It took us seventeen years to realize it. Or admit to it. Sometimes I felt I knew it from day one.
The pack was the same, though other people had babies and they were starting to have babies of their own. The job was still the same. I was living at home again, with Mom, and that would've been completely the same if the years hadn't taken all the colour from her hair and some of the strength from her step. And I was still slip-sliding away, feeling so beaten and broken sometimes I just wanted to go the highest cliffs – the same ones your precious Bella went schizo on – and end it all. But I never could do that, much as I wanted to. It'd be letting Sam win – you win, though gone, without so much as a phone call, not for nineteen years.
Nineteen became twenty.
On the twenty-first, you came home.
You walked right into my diner and sat down at the counter. You didn't recognize me. I didn't recognize you either, not at first. You looked as old and broken down as I felt, and I didn't need to you tell me to know she wasn't with you. You'd left her, 'cause there was only so long two people could live side-by-side before they realized they were moving apart. She was still young and you, you only had her. No real friends, no family, no pack, just her. A person couldn't survive that way. God knows I wasn't.
And she had someone else now. A human. A young one, who hadn't even been born when either of us got married. There was talk of turning him, so he could be young and beautiful, forever. But he was only a symptom.
Sometimes, you dreamed I came you me and kissed you in ways she never had, and there were no secrets in that family. The Spawn found out, and thought-
Neither of us knew, but there was Bradley now and, even if it'd never been true, it might as well been.
And we became a pack again. You got a job and lived at Billy's house, and, while it might've seemed like nothing had changed, it had. We were both broken, no smarter than we had been when we were kids, but we had each other. You were fun and sweet and sometimes got so angry I thought you might hurt someone and not at all the steady, even person Embry had been, but you were there, in a way he'd never been.
The first time it happened, it was your anniversary – it would've been twenty-two.
The second time, it was just desire to feel, if only for a fleeting moment, we were loved.
The third, it was my anniversary – it would've been my twentieth. You came over with movies and chocolate and beer and it didn't just happen. We sat on my coach together and first it was your hand 'round my shoulder, and then it was my head on yours, and the beer was untouched and I just looked at you and felt something like I'd never felt before, not with Sam, not with Embry, and you looked at me the same way and after that it just became natural, 'til you were at my place more than you were at Billy's, and I started laughing again, and so did you, until...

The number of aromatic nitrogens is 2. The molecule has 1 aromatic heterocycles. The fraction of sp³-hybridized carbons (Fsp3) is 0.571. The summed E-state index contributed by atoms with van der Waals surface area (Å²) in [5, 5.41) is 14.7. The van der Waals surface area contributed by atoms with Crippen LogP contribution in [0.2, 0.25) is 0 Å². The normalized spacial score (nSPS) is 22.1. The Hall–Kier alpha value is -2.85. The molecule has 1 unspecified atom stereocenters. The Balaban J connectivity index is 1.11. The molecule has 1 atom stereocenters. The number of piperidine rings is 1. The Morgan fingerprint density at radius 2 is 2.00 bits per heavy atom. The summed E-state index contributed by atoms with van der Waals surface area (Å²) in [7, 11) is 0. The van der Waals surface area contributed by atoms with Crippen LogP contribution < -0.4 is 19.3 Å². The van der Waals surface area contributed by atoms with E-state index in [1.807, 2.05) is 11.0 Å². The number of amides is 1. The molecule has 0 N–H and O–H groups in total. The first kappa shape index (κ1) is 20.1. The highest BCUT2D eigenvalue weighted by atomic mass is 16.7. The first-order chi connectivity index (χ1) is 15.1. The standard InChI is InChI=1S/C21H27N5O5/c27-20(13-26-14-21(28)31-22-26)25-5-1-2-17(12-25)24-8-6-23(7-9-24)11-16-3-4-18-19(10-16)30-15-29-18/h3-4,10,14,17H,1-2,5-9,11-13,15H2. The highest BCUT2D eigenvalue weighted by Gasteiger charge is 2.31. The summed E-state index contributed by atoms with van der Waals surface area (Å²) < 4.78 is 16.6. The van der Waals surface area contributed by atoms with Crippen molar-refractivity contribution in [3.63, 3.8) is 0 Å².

You're waiting for my answer. I'm still trying to process you asked. I know how hard it is for you to be doing this, after she broke your heart. I can see it in your eyes, your beautiful, dark eyes, that you're worried that I'll say no. You're even more worried I'll say yes and that, one day, I'll break you all over again.
“Jake,” I manage, my voice coming out a choked whisper, and I don't know why I'm tearing – I've been through this before, and I love you, and I've never felt so alive as I have since you've been back – but I do anyway. I realize you're still kneeling, and so I tug you up, 'til you're towering over me like you always do with the slightest frown starting to form on your face (your eyes already giving way what you think this means), and, still threatening to cry, I whisper, “Yes,” as lift myself up to kiss you. “Yes. Yes.”
This time it'll be different. I know it will be.
…for better (which you've already made me) or for worse (which we've already pulled each other from), for richer (which we'd never be), for poorer (which we could only get), in sickness and in health, to love and to cherish; from this day forward until death do us part.
And, with your warm lips hard on mine, I really do think that, this time, it really will take death.